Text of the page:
The problem with this style of football is that it must be taught at grass roots. The reason why Spain make the tiki-taka system look so simple is because they have learned it from day one. Barcelona's youth team produce new Spanish talent by the bucket-load, and their style remains unchanged from the senior team all the way to the under-11s. These days Real Madrid tend to buy, rather than produce, their players, but their style of football (when they aren't playing Barcelona) is more similar to Barca's than, say, Manchester United's is. For this reason, teaching the system to Madrid players is infinitely easier than it is to teach England's players to learn a long-ball or counter-attack system when they have been part of a completely different one for the duration of the club season. If England ever hope to be successful, they have to learn their youngsters the technical side, rather than the physical one, of football.
During last night's semi-final, I watched Iker Casillas kick the ball long on numerous occasions, much to my displeasure. Long kicks, with the exception of cross-field passes, have no place in the tiki-taka system. On all but a few of the kick-outs, Portugal regained possession and immediately attacked the Spanish back four. I have for years been a vehement detractor of the long kick. It is the most pointless offence in the game. On average, teams who kick long win one out of every five kick-outs. The rest are returned to the offensive back four via a header, knocked out of play, or kicked straight to the defensive back four. In most Premier League games, teams can't string more than a half-dozen passes without resorting to long-ball tactics. Is it any wonder England were passed off the field by Italy?
Both Barcelona and Spain have shown that it is possible to win (and win well) by playing a system which monopolises possession. I have rarely seen Barcelona's goalkeeper (Valdes) kick the ball long. In fact, in some of the most tightest positions, I've seen their defenders play their way to safety. Pass, move, pass, move. Triangles. One-touch pass, move, one-touch pass, move. Triangles. At their best, Barcelona and Spain are so easy on the eye.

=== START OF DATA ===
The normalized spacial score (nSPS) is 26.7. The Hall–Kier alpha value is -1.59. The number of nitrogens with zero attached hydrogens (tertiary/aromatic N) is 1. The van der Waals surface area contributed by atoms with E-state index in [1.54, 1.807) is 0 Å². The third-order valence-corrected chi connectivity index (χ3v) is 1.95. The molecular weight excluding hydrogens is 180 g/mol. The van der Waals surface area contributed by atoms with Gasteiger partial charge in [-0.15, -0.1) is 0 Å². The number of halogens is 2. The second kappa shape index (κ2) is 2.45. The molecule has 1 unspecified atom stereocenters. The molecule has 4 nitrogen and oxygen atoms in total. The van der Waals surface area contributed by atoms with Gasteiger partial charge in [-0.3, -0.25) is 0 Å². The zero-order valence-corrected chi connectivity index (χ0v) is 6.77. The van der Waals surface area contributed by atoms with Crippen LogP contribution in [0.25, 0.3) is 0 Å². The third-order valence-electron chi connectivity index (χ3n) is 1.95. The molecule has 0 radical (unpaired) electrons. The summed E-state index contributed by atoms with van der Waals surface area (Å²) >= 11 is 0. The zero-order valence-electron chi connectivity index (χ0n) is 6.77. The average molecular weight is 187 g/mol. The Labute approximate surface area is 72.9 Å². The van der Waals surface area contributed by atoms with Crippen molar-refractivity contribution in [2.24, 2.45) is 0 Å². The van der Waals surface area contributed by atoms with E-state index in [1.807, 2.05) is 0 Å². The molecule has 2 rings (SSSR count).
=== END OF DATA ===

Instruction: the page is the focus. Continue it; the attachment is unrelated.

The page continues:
England need to realise that their technique is woeful. For all the hype surrounding Wayne Rooney, he wouldn't lace David Villa's boots. Steven Gerrard is renowned as one of the best midfielders in the world. Xavi Hernandez makes him look like a Sunday player. Frank Lampard is supposed to be one of the best attacking midfielders around. Andres Iniesta is a magician who would run rings around him. For every so-called 'great' England player, Spain have a better one whose technique is what you would expect of a Spanish player. Just take a look at their midfield: Xavi, Iniesta, Busquets, Alonso, Silva, Fabregas, Navas, Mata, Cazorla. It's a quite ridiculous list of talent.
Where do England go from here? They have got to work on their technique and passing ability. If you surrender possession to the Spanish so easily, you won't see the ball for ten minutes. So they need to implement the system at grass roots level. Not necessarily tiki-taka, but a system in which players move and pass the ball, always creating space to receive the return. It doesn't have to be as intricate as tiki-taka, but they have to find a way to keep possession. If they don't, they have no chance against the Spains and Germanys of the footballing world.